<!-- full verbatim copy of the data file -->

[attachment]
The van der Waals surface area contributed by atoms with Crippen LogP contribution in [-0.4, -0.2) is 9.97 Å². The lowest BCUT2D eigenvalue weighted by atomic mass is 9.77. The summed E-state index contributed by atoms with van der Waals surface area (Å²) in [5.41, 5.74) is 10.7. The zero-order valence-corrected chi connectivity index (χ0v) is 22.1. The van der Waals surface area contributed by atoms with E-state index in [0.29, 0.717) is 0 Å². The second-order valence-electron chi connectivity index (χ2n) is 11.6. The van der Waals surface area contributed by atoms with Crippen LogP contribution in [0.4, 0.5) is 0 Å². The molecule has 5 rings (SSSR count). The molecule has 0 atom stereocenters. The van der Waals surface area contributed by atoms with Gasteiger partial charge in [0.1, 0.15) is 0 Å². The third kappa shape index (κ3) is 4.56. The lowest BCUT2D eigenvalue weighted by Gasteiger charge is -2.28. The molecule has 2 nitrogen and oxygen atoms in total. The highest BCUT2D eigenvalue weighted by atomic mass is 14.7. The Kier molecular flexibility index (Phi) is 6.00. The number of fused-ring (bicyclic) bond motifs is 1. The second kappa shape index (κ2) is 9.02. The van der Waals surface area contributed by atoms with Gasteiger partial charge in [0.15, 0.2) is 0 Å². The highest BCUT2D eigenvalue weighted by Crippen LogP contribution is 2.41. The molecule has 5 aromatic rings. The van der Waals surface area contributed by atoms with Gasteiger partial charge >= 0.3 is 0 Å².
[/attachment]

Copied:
The van der Waals surface area contributed by atoms with Crippen LogP contribution in [-0.4, -0.2) is 9.97 Å². The lowest BCUT2D eigenvalue weighted by atomic mass is 9.77. The summed E-state index contributed by atoms with van der Waals surface area (Å²) in [5.41, 5.74) is 10.7. The zero-order valence-corrected chi connectivity index (χ0v) is 22.1. The van der Waals surface area contributed by atoms with E-state index in [0.29, 0.717) is 0 Å². The second-order valence-electron chi connectivity index (χ2n) is 11.6. The van der Waals surface area contributed by atoms with Crippen LogP contribution in [0.4, 0.5) is 0 Å². The molecule has 5 rings (SSSR count). The molecule has 0 atom stereocenters. The van der Waals surface area contributed by atoms with Gasteiger partial charge in [0.1, 0.15) is 0 Å². The third kappa shape index (κ3) is 4.56. The lowest BCUT2D eigenvalue weighted by Gasteiger charge is -2.28. The molecule has 2 nitrogen and oxygen atoms in total. The highest BCUT2D eigenvalue weighted by atomic mass is 14.7. The Kier molecular flexibility index (Phi) is 6.00. The number of fused-ring (bicyclic) bond motifs is 1. The second kappa shape index (κ2) is 9.02. The van der Waals surface area contributed by atoms with Gasteiger partial charge in [0.15, 0.2) is 0 Å². The highest BCUT2D eigenvalue weighted by Crippen LogP contribution is 2.41. The molecule has 5 aromatic rings. The van der Waals surface area contributed by atoms with Gasteiger partial charge >= 0.3 is 0 Å².